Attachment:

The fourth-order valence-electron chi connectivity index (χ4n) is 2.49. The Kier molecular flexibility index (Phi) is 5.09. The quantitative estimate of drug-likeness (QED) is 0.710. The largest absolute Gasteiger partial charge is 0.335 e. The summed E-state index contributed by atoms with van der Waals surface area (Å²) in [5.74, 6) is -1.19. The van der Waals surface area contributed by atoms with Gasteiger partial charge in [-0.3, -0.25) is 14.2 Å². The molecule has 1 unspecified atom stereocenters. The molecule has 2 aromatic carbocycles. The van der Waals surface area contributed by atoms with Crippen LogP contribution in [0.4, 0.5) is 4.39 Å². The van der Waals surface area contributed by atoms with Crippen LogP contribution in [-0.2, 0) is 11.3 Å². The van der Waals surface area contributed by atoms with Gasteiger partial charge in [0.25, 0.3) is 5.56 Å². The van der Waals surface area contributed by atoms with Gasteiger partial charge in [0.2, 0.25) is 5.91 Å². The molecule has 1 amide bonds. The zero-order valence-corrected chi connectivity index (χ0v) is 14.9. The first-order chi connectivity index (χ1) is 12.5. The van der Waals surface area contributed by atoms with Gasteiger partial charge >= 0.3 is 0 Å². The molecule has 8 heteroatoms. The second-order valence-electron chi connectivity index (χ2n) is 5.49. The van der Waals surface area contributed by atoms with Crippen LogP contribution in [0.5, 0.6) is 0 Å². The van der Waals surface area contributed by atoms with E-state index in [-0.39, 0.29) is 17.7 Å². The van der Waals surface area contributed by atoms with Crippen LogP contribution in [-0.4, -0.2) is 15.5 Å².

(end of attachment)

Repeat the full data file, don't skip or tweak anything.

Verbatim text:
The fourth-order valence-electron chi connectivity index (χ4n) is 2.49. The Kier molecular flexibility index (Phi) is 5.09. The quantitative estimate of drug-likeness (QED) is 0.710. The largest absolute Gasteiger partial charge is 0.335 e. The summed E-state index contributed by atoms with van der Waals surface area (Å²) in [5.74, 6) is -1.19. The van der Waals surface area contributed by atoms with Gasteiger partial charge in [-0.3, -0.25) is 14.2 Å². The molecule has 1 unspecified atom stereocenters. The molecule has 2 aromatic carbocycles. The van der Waals surface area contributed by atoms with Crippen LogP contribution in [0.4, 0.5) is 4.39 Å². The van der Waals surface area contributed by atoms with Crippen LogP contribution in [-0.2, 0) is 11.3 Å². The van der Waals surface area contributed by atoms with Gasteiger partial charge in [0.25, 0.3) is 5.56 Å². The van der Waals surface area contributed by atoms with Gasteiger partial charge in [0.2, 0.25) is 5.91 Å². The molecule has 1 amide bonds. The zero-order valence-corrected chi connectivity index (χ0v) is 14.9. The first-order chi connectivity index (χ1) is 12.5. The van der Waals surface area contributed by atoms with Gasteiger partial charge >= 0.3 is 0 Å². The molecule has 8 heteroatoms. The second-order valence-electron chi connectivity index (χ2n) is 5.49. The van der Waals surface area contributed by atoms with Crippen LogP contribution in [0.5, 0.6) is 0 Å². The van der Waals surface area contributed by atoms with E-state index in [-0.39, 0.29) is 17.7 Å². The van der Waals surface area contributed by atoms with Crippen LogP contribution in [-0.4, -0.2) is 15.5 Å².